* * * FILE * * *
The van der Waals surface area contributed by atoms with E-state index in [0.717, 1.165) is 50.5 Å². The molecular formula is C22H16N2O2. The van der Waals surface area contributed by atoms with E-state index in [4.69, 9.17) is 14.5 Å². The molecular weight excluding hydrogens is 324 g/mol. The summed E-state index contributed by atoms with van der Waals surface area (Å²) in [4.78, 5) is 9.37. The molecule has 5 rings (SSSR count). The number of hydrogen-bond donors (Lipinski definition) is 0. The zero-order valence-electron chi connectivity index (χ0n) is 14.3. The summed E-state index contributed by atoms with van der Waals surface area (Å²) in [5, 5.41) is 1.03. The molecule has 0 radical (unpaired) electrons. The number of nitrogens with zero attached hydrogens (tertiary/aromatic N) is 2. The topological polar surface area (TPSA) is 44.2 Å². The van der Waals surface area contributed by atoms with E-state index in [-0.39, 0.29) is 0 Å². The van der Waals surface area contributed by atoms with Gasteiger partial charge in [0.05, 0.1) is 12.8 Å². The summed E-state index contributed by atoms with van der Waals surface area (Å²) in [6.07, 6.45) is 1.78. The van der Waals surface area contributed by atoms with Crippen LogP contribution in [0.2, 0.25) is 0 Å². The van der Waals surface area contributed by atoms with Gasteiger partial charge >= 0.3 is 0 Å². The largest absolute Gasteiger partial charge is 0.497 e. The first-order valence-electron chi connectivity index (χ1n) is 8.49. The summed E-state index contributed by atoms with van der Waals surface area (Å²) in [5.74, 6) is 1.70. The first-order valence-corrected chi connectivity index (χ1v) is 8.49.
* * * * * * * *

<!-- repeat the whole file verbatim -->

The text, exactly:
The van der Waals surface area contributed by atoms with E-state index in [0.717, 1.165) is 50.5 Å². The molecular formula is C22H16N2O2. The van der Waals surface area contributed by atoms with E-state index in [4.69, 9.17) is 14.5 Å². The molecular weight excluding hydrogens is 324 g/mol. The summed E-state index contributed by atoms with van der Waals surface area (Å²) in [4.78, 5) is 9.37. The molecule has 5 rings (SSSR count). The number of hydrogen-bond donors (Lipinski definition) is 0. The zero-order valence-electron chi connectivity index (χ0n) is 14.3. The summed E-state index contributed by atoms with van der Waals surface area (Å²) in [5, 5.41) is 1.03. The molecule has 0 radical (unpaired) electrons. The number of nitrogens with zero attached hydrogens (tertiary/aromatic N) is 2. The topological polar surface area (TPSA) is 44.2 Å². The van der Waals surface area contributed by atoms with E-state index in [-0.39, 0.29) is 0 Å². The van der Waals surface area contributed by atoms with Gasteiger partial charge in [0.05, 0.1) is 12.8 Å². The summed E-state index contributed by atoms with van der Waals surface area (Å²) in [6.07, 6.45) is 1.78. The van der Waals surface area contributed by atoms with Crippen LogP contribution in [0.2, 0.25) is 0 Å². The van der Waals surface area contributed by atoms with Gasteiger partial charge >= 0.3 is 0 Å². The largest absolute Gasteiger partial charge is 0.497 e. The first-order valence-electron chi connectivity index (χ1n) is 8.49. The summed E-state index contributed by atoms with van der Waals surface area (Å²) in [5.74, 6) is 1.70. The first-order valence-corrected chi connectivity index (χ1v) is 8.49.